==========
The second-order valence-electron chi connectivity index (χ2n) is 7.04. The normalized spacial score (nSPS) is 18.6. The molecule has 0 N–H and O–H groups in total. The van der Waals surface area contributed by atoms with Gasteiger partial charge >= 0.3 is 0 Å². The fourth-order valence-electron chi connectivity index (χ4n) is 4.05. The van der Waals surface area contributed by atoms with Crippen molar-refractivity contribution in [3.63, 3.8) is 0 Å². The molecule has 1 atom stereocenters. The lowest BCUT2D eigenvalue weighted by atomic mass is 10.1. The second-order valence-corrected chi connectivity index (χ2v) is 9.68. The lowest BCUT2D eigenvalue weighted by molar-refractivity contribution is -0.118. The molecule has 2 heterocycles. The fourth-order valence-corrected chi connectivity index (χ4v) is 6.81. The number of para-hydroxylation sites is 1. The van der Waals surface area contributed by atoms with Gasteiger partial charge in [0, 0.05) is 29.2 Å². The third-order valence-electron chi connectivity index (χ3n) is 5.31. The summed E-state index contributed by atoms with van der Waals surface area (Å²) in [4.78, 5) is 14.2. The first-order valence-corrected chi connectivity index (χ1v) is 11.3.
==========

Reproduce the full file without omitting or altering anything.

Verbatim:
The second-order valence-electron chi connectivity index (χ2n) is 7.04. The normalized spacial score (nSPS) is 18.6. The molecule has 0 N–H and O–H groups in total. The van der Waals surface area contributed by atoms with Gasteiger partial charge >= 0.3 is 0 Å². The fourth-order valence-electron chi connectivity index (χ4n) is 4.05. The van der Waals surface area contributed by atoms with Crippen molar-refractivity contribution in [3.63, 3.8) is 0 Å². The molecule has 1 atom stereocenters. The lowest BCUT2D eigenvalue weighted by atomic mass is 10.1. The second-order valence-corrected chi connectivity index (χ2v) is 9.68. The lowest BCUT2D eigenvalue weighted by molar-refractivity contribution is -0.118. The molecule has 2 heterocycles. The fourth-order valence-corrected chi connectivity index (χ4v) is 6.81. The number of para-hydroxylation sites is 1. The van der Waals surface area contributed by atoms with Gasteiger partial charge in [0, 0.05) is 29.2 Å². The third-order valence-electron chi connectivity index (χ3n) is 5.31. The summed E-state index contributed by atoms with van der Waals surface area (Å²) in [4.78, 5) is 14.2. The first-order valence-corrected chi connectivity index (χ1v) is 11.3.